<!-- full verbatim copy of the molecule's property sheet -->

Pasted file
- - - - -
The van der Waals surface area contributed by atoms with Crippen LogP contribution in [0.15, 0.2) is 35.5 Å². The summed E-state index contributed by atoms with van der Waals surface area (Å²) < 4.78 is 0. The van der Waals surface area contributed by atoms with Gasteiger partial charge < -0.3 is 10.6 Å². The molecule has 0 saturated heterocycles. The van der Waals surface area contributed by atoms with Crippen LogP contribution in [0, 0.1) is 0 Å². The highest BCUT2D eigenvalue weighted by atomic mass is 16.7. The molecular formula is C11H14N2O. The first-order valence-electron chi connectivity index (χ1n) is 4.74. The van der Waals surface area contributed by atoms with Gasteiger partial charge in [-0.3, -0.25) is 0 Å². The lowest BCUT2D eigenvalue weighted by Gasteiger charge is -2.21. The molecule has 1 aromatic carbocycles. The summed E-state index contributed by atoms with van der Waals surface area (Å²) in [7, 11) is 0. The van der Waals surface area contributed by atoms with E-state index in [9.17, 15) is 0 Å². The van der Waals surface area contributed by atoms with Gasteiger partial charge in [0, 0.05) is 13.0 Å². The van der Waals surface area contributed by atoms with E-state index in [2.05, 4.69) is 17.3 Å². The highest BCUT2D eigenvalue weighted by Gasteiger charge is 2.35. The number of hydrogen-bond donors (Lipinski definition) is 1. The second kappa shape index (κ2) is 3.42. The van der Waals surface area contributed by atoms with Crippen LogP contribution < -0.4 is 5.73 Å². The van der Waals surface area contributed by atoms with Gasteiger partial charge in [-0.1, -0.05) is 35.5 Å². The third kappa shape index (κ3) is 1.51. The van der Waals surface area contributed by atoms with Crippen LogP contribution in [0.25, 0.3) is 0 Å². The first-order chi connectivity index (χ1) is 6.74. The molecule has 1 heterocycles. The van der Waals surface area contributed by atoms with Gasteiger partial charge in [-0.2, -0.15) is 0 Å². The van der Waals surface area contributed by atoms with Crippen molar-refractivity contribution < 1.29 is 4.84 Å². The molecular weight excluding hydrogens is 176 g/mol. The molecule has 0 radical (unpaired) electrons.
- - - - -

The van der Waals surface area contributed by atoms with Crippen LogP contribution in [0.15, 0.2) is 35.5 Å². The summed E-state index contributed by atoms with van der Waals surface area (Å²) < 4.78 is 0. The van der Waals surface area contributed by atoms with Gasteiger partial charge < -0.3 is 10.6 Å². The molecule has 0 saturated heterocycles. The van der Waals surface area contributed by atoms with Crippen LogP contribution in [0, 0.1) is 0 Å². The highest BCUT2D eigenvalue weighted by atomic mass is 16.7. The molecular formula is C11H14N2O. The first-order valence-electron chi connectivity index (χ1n) is 4.74. The van der Waals surface area contributed by atoms with Gasteiger partial charge in [-0.3, -0.25) is 0 Å². The lowest BCUT2D eigenvalue weighted by Gasteiger charge is -2.21. The molecule has 1 aromatic carbocycles. The summed E-state index contributed by atoms with van der Waals surface area (Å²) in [7, 11) is 0. The van der Waals surface area contributed by atoms with E-state index in [9.17, 15) is 0 Å². The van der Waals surface area contributed by atoms with Gasteiger partial charge in [0, 0.05) is 13.0 Å². The van der Waals surface area contributed by atoms with E-state index in [2.05, 4.69) is 17.3 Å². The highest BCUT2D eigenvalue weighted by Gasteiger charge is 2.35. The number of hydrogen-bond donors (Lipinski definition) is 1. The second kappa shape index (κ2) is 3.42. The van der Waals surface area contributed by atoms with Crippen LogP contribution < -0.4 is 5.73 Å². The van der Waals surface area contributed by atoms with Gasteiger partial charge in [-0.1, -0.05) is 35.5 Å². The third kappa shape index (κ3) is 1.51. The van der Waals surface area contributed by atoms with Crippen LogP contribution in [0.25, 0.3) is 0 Å². The first-order chi connectivity index (χ1) is 6.74. The molecule has 1 heterocycles. The van der Waals surface area contributed by atoms with Gasteiger partial charge in [-0.2, -0.15) is 0 Å². The van der Waals surface area contributed by atoms with Crippen molar-refractivity contribution < 1.29 is 4.84 Å². The molecular weight excluding hydrogens is 176 g/mol. The molecule has 0 radical (unpaired) electrons.